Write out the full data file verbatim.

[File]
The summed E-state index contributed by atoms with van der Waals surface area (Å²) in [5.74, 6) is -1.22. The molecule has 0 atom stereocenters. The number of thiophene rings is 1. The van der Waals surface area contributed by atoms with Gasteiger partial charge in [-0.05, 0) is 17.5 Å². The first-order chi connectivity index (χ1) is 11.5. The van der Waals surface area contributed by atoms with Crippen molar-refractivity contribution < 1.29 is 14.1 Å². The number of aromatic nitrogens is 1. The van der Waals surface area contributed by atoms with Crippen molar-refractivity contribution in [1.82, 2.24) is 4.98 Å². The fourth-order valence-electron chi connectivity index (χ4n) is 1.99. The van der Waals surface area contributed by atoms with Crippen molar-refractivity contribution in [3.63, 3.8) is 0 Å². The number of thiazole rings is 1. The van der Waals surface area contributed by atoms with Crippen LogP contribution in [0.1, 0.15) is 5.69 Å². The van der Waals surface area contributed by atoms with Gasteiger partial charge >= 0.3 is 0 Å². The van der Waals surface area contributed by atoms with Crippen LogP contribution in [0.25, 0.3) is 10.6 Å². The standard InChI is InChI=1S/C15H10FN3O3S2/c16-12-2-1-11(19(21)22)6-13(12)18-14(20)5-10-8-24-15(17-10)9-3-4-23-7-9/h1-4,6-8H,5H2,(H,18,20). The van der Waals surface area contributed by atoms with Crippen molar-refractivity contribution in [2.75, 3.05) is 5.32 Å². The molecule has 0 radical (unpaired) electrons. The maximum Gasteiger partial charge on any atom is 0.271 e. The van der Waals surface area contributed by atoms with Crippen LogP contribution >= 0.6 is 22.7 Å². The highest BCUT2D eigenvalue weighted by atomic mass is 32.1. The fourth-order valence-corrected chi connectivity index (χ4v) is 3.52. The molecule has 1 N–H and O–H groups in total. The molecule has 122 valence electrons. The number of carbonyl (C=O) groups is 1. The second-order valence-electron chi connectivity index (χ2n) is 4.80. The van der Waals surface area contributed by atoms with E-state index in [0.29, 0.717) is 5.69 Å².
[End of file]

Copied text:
The summed E-state index contributed by atoms with van der Waals surface area (Å²) in [5.74, 6) is -1.22. The molecule has 0 atom stereocenters. The number of thiophene rings is 1. The van der Waals surface area contributed by atoms with Gasteiger partial charge in [-0.05, 0) is 17.5 Å². The first-order chi connectivity index (χ1) is 11.5. The van der Waals surface area contributed by atoms with Crippen molar-refractivity contribution < 1.29 is 14.1 Å². The number of aromatic nitrogens is 1. The van der Waals surface area contributed by atoms with Crippen molar-refractivity contribution in [1.82, 2.24) is 4.98 Å². The fourth-order valence-electron chi connectivity index (χ4n) is 1.99. The van der Waals surface area contributed by atoms with Crippen molar-refractivity contribution in [3.63, 3.8) is 0 Å². The number of thiazole rings is 1. The van der Waals surface area contributed by atoms with Crippen LogP contribution in [0.1, 0.15) is 5.69 Å². The van der Waals surface area contributed by atoms with Gasteiger partial charge >= 0.3 is 0 Å². The van der Waals surface area contributed by atoms with Crippen LogP contribution in [0.25, 0.3) is 10.6 Å². The standard InChI is InChI=1S/C15H10FN3O3S2/c16-12-2-1-11(19(21)22)6-13(12)18-14(20)5-10-8-24-15(17-10)9-3-4-23-7-9/h1-4,6-8H,5H2,(H,18,20). The van der Waals surface area contributed by atoms with Crippen molar-refractivity contribution in [2.75, 3.05) is 5.32 Å². The molecule has 0 radical (unpaired) electrons. The maximum Gasteiger partial charge on any atom is 0.271 e. The van der Waals surface area contributed by atoms with Crippen LogP contribution >= 0.6 is 22.7 Å². The highest BCUT2D eigenvalue weighted by atomic mass is 32.1. The fourth-order valence-corrected chi connectivity index (χ4v) is 3.52. The molecule has 1 N–H and O–H groups in total. The molecule has 122 valence electrons. The number of carbonyl (C=O) groups is 1. The second-order valence-electron chi connectivity index (χ2n) is 4.80. The van der Waals surface area contributed by atoms with E-state index in [0.29, 0.717) is 5.69 Å².